that's helping older adults
Age Well

Every day brings the promise of new possibilities and important breakthroughs

Mather LifeWays Institute on Aging conducts research that offers important implications for the senior living industry. Committed to research that impacts the lives of older adults, the Institute continually looks for insights about senior living in order to benefit organizations and programs that are helping older adults to Age Well.

  • Life Plan Community Resident Wellness Assessment

    Researchers are working with staff from Moorings Park to develop a wellness score/assessment that is specific to residents of Life Plan Communities. Objectives include motivating residents to participate in wellness behaviors, attracting residents to Life Plan Communities, and providing staff with a measure of wellness within their communities that they might then use to help determine programming.

    Catherine O’Brien, PhD,
  • Age Well Study

    Conducted in partnership with Northwestern University, this five-year longitudinal study will evaluate the impact of living in a Life Plan Community on residents’ cognitive, physical, and psychosocial health and well-being. Residents will be asked to take a survey each year, which monitors attitudes, perceptions, and health.

    See the latest updates.

    Catherine O’Brien, PhD,
  • Storytelling between Residents and Staff: Does It Increase Social Support, Empathy, and Overall Sense of Community?

    This study will examine whether storytelling has benefits for staff/resident level interactions within senior living. The proposed study will use intra-Life Plan Community storytelling classes (i.e., involving staff and residents) to examine the effects that sharing personal narratives has on the level and frequency of empathy within resident-staff relationships.

    Roscoe Nicholson,
  • Senior Living Employees’ Perceptions of Aging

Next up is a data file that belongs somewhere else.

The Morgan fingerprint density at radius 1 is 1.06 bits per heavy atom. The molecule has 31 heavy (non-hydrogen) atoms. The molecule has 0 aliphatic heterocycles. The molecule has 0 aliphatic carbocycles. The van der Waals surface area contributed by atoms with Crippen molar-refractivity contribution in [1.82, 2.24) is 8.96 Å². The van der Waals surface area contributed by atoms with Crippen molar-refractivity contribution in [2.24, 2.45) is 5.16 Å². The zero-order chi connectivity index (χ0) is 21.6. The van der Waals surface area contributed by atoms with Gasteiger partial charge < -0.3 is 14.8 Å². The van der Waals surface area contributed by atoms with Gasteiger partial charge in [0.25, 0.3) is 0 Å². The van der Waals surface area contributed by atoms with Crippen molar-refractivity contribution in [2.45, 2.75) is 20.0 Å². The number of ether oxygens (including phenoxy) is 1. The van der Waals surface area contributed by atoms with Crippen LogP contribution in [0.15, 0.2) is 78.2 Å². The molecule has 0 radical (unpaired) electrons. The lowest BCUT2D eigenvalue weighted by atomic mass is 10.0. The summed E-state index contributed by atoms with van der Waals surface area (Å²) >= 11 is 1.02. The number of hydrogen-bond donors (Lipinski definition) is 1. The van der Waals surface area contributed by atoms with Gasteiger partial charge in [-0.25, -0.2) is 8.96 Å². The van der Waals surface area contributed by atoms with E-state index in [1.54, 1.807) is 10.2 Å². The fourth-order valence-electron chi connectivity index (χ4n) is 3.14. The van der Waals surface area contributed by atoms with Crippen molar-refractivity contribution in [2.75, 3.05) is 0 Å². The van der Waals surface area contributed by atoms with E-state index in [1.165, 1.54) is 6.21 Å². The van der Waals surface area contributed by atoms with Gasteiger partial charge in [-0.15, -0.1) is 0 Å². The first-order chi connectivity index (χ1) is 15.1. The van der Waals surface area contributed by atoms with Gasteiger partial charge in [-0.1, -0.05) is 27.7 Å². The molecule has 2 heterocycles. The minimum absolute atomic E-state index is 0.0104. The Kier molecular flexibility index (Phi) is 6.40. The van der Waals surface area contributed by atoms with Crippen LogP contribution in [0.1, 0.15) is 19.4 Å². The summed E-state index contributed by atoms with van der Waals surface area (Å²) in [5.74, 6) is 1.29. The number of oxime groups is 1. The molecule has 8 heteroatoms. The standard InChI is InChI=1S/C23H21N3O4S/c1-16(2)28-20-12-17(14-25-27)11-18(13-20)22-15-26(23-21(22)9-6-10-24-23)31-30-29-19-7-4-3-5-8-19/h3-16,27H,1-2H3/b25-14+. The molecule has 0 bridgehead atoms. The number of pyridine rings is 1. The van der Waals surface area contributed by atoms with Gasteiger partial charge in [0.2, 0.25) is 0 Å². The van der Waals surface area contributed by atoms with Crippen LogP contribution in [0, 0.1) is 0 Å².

This study tests whether senior living employees who have more positive views of aging are more likely to interact with residents in ways that encourage greater independence and self-direction, which can promote greater resident well-being. Participants will be invited to complete a confidential online survey about their views of aging and employee engagement.

    Jennifer L. Smith,
  • The Role of Emotional Labor in Employee Engagement and Satisfaction

    Conducted in partnership with Michigan State University this study focuses on developing a training to help staff handle internal emotional challenges that can occur while interacting with residents. Staff will be surveyed before and after the training to assess its effectiveness.

    Catherine O'Brien, PhD,
  • Transparency of Operations and Resident Involvement in Decision-Making

    This study will survey senior living staff to explore interests among residents in Life Plan Communities for greater transparency and involvement in decision-making. The study will identify strategies that communities are using to operate efficiently while still addressing residents’ interests.

    Catherine O’Brien, PhD,
  • Advantages and Disadvantages of No-Dues Villages

    While for the most part, Villages are paid membership organizations, some have adopted a no-dues model, where community members are able to join for free. This could be an important strategy for expanding Village membership and addressing criticisms related to lack of racial and economic diversity. This study aims to shed light on this model, including potential advantages and disadvantages for members.

    Roscoe Nicholson,
  • Examination of Non-Participation in the Village Model

    Villages have reported that ongoing recruitment and retention of members is critical to their sustainability. This project will examine the reasons for non-participation in Village programs, including the attitudes of older adults who did not renew their membership and those who were “not ready yet” or chose not to join for other reasons.

    Roscoe Nicholson,
  • Effect of Late-life Employment on Brain Health

    This project examines the importance of employment and related factors as a risk factor or preventive tool against age-related cognitive decline. Data will be examined from existing brain scans in conjunction with additional data gathered on employment history, type, and other related factors. The results of this investigation may transform how we view our occupational life in terms of physical, neural and cognitive health.

    Roscoe Nicholson,
  • Raising Resilience

    This project seeks to determine the effectiveness of a program to enhance older adults’ resilience and well-being. Participants will be recruited from The Mather and Splendido, as well as a San Diego-based community. The main objective of the study is to test if this group program, focusing on positive perceptions of aging, gratitude, enjoyment, and goal setting to increase values-driven activities, leads to an increase in older adults’ resilience and well-being.

    Jennifer L. Smith,

You can impact senior living or aging services by participating in one of our studies

Learn More

Help inform and shape programs and practices for senior living services by partnering with us on research initiatives

Learn More